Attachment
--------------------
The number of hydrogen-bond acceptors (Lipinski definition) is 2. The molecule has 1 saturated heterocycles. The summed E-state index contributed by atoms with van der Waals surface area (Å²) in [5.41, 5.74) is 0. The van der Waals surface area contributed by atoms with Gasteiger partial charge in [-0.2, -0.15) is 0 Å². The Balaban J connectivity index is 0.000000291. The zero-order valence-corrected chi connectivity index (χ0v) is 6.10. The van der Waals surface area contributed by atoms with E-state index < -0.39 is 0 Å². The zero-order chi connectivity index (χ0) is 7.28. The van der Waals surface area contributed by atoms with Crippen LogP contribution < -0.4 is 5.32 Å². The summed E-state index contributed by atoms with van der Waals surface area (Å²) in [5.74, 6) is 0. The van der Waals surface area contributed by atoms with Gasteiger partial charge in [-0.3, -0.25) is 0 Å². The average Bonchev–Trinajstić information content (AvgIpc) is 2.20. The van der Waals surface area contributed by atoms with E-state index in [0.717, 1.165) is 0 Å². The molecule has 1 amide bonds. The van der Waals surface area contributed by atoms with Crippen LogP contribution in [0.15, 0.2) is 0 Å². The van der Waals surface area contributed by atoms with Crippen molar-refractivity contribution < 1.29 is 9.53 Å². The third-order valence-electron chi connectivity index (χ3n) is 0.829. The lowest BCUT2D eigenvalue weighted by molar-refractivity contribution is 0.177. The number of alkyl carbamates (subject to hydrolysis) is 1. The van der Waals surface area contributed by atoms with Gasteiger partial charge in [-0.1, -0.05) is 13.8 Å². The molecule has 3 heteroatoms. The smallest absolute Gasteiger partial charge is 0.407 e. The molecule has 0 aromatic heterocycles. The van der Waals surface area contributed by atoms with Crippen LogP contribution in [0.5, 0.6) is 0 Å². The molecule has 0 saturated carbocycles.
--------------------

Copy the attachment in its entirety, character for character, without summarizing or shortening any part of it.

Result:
The number of hydrogen-bond acceptors (Lipinski definition) is 2. The molecule has 1 saturated heterocycles. The summed E-state index contributed by atoms with van der Waals surface area (Å²) in [5.41, 5.74) is 0. The van der Waals surface area contributed by atoms with Gasteiger partial charge in [-0.2, -0.15) is 0 Å². The Balaban J connectivity index is 0.000000291. The zero-order valence-corrected chi connectivity index (χ0v) is 6.10. The van der Waals surface area contributed by atoms with E-state index < -0.39 is 0 Å². The zero-order chi connectivity index (χ0) is 7.28. The van der Waals surface area contributed by atoms with Crippen LogP contribution < -0.4 is 5.32 Å². The summed E-state index contributed by atoms with van der Waals surface area (Å²) in [5.74, 6) is 0. The van der Waals surface area contributed by atoms with Gasteiger partial charge in [-0.3, -0.25) is 0 Å². The average Bonchev–Trinajstić information content (AvgIpc) is 2.20. The van der Waals surface area contributed by atoms with E-state index in [0.717, 1.165) is 0 Å². The molecule has 1 amide bonds. The van der Waals surface area contributed by atoms with Crippen LogP contribution in [0.15, 0.2) is 0 Å². The van der Waals surface area contributed by atoms with Crippen molar-refractivity contribution < 1.29 is 9.53 Å². The third-order valence-electron chi connectivity index (χ3n) is 0.829. The lowest BCUT2D eigenvalue weighted by molar-refractivity contribution is 0.177. The number of alkyl carbamates (subject to hydrolysis) is 1. The van der Waals surface area contributed by atoms with Gasteiger partial charge in [-0.1, -0.05) is 13.8 Å². The molecule has 3 heteroatoms. The smallest absolute Gasteiger partial charge is 0.407 e. The molecule has 0 aromatic heterocycles. The van der Waals surface area contributed by atoms with Crippen LogP contribution in [0.5, 0.6) is 0 Å². The molecule has 0 saturated carbocycles.